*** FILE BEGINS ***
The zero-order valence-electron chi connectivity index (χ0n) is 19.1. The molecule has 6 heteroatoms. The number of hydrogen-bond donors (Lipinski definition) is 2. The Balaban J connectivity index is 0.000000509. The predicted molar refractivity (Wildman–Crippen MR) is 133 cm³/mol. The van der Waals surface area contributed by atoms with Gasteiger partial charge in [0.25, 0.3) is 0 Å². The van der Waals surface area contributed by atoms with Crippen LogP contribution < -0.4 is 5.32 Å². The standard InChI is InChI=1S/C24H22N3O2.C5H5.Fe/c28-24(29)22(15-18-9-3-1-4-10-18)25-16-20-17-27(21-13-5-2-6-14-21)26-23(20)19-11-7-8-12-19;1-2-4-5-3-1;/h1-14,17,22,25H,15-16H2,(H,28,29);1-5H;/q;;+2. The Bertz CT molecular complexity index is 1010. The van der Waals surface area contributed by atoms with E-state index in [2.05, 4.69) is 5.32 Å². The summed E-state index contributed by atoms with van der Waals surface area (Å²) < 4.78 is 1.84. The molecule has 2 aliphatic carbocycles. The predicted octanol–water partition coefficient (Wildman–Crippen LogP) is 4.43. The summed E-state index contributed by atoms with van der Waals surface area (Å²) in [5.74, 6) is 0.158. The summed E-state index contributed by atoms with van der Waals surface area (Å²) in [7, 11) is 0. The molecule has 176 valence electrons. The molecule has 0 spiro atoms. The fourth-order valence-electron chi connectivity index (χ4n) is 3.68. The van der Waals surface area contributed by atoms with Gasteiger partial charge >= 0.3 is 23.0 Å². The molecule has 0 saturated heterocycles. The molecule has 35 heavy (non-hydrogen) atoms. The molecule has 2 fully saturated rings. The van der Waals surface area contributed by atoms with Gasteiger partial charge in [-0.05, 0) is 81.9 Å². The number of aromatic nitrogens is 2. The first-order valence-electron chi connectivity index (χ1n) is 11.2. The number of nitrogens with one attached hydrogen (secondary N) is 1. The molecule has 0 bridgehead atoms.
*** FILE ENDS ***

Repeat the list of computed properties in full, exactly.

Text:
The zero-order valence-electron chi connectivity index (χ0n) is 19.1. The molecule has 6 heteroatoms. The number of hydrogen-bond donors (Lipinski definition) is 2. The Balaban J connectivity index is 0.000000509. The predicted molar refractivity (Wildman–Crippen MR) is 133 cm³/mol. The van der Waals surface area contributed by atoms with Gasteiger partial charge in [0.25, 0.3) is 0 Å². The van der Waals surface area contributed by atoms with Crippen LogP contribution < -0.4 is 5.32 Å². The standard InChI is InChI=1S/C24H22N3O2.C5H5.Fe/c28-24(29)22(15-18-9-3-1-4-10-18)25-16-20-17-27(21-13-5-2-6-14-21)26-23(20)19-11-7-8-12-19;1-2-4-5-3-1;/h1-14,17,22,25H,15-16H2,(H,28,29);1-5H;/q;;+2. The Bertz CT molecular complexity index is 1010. The van der Waals surface area contributed by atoms with E-state index in [2.05, 4.69) is 5.32 Å². The summed E-state index contributed by atoms with van der Waals surface area (Å²) < 4.78 is 1.84. The molecule has 2 aliphatic carbocycles. The predicted octanol–water partition coefficient (Wildman–Crippen LogP) is 4.43. The summed E-state index contributed by atoms with van der Waals surface area (Å²) in [5.74, 6) is 0.158. The summed E-state index contributed by atoms with van der Waals surface area (Å²) in [7, 11) is 0. The molecule has 176 valence electrons. The molecule has 0 spiro atoms. The fourth-order valence-electron chi connectivity index (χ4n) is 3.68. The van der Waals surface area contributed by atoms with Gasteiger partial charge >= 0.3 is 23.0 Å². The molecule has 0 saturated heterocycles. The molecule has 35 heavy (non-hydrogen) atoms. The molecule has 2 fully saturated rings. The van der Waals surface area contributed by atoms with Gasteiger partial charge in [-0.05, 0) is 81.9 Å². The number of aromatic nitrogens is 2. The first-order valence-electron chi connectivity index (χ1n) is 11.2. The number of nitrogens with one attached hydrogen (secondary N) is 1. The molecule has 0 bridgehead atoms.